- Targeted LSI briefing sessions for all managers following the annual LSI survey
A further evolution of the program in 1999 was a road show to all staff revitalizing the vision and reinforcing the culture. The road show was supported by Paul Hanna, noted motivational speaker, to lift self-awareness and individual contribution to the corporate culture.
2000 and Beyond
Key initiatives undertaken or being planned for the future include:
- Moving Forward and Who Moved the Cheese? workshops to assist staff adjustment to changes following further re-engineering
- Use of Human Synergistics' Leadership/Impact® for the National Management team
- Implementation of a comprehensive leadership program for team leaders through senior management
The 1996 LSI 2 results show a management style characterized by low Constructive behaviors and high Defensive behaviors. In particular, Oppositional, Avoidance, and Conventional styles extended into the high range.
A dramatic improvement is shown in the 1997 LSI 2 results. Management style along all 12 styles were improved upon, in particular, Oppositional and Avoidance. The increase in Humanistic-Encouraging is worthy of note given the focus on coaching skills.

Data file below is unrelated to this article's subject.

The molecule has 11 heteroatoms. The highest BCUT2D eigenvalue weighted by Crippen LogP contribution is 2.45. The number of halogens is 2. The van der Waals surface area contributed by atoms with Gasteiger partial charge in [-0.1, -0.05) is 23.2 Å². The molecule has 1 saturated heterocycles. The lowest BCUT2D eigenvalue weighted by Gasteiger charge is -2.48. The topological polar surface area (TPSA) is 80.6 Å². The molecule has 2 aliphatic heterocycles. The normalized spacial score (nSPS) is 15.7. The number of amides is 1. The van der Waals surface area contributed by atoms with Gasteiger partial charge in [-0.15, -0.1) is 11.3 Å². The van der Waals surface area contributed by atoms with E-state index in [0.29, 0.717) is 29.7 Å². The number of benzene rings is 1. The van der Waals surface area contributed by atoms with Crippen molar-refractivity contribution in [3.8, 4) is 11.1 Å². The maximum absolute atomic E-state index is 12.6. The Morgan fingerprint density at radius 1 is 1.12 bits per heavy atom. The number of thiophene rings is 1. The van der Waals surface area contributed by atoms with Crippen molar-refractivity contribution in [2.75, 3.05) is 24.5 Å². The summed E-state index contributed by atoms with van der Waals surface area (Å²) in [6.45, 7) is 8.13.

The 1998 LSI 2 results show further improvement in three of the four Constructive styles: Achievement, Self-Actualizing and Affiliative. Of particular note is the improved Achievement scores in response to the Zapp Goal Clarity initiative. The Defensive styles, however, remained at levels similar to the previous year.
The LSI 2 results from 1999 illustrate a decline in the Defensive styles: Oppositional, Competitive, and Perfectionistic. Constructive styles, however, showed no improvement, with Self-Actualizing in a slight decline.
The most significant outcome is the dramatic financial turnaround of this organization. While dramatic structural and system changes were essential to this result, the significant effort to align staff and management behavior with the new vision and mission was also a significant contributor to this success.
Significant measurable outcomes from these activities include:
- The organization as a whole uses a more sophisticated, behaviorally-based language.
- The annual staff satisfaction index has demonstrated consistent improvements.
- Management behaviors have consistently improved over four years of measurement using the Life Styles Inventory™.
This case study demonstrates how organizations can implement programs that produce measurable changes in organizational behavior.
To be successful, these interventions must:
- Be comprehensive and integrated to include not only management development but comprehensive staff development, induction, and performance appraisal
- Take a long-term view with consistency of strategy and approach, that is, Leadership Membership
- Receive commitment and support from senior management
- Have adequate resourcing
Diagnostic Tools Life Styles Inventory™ (LSI)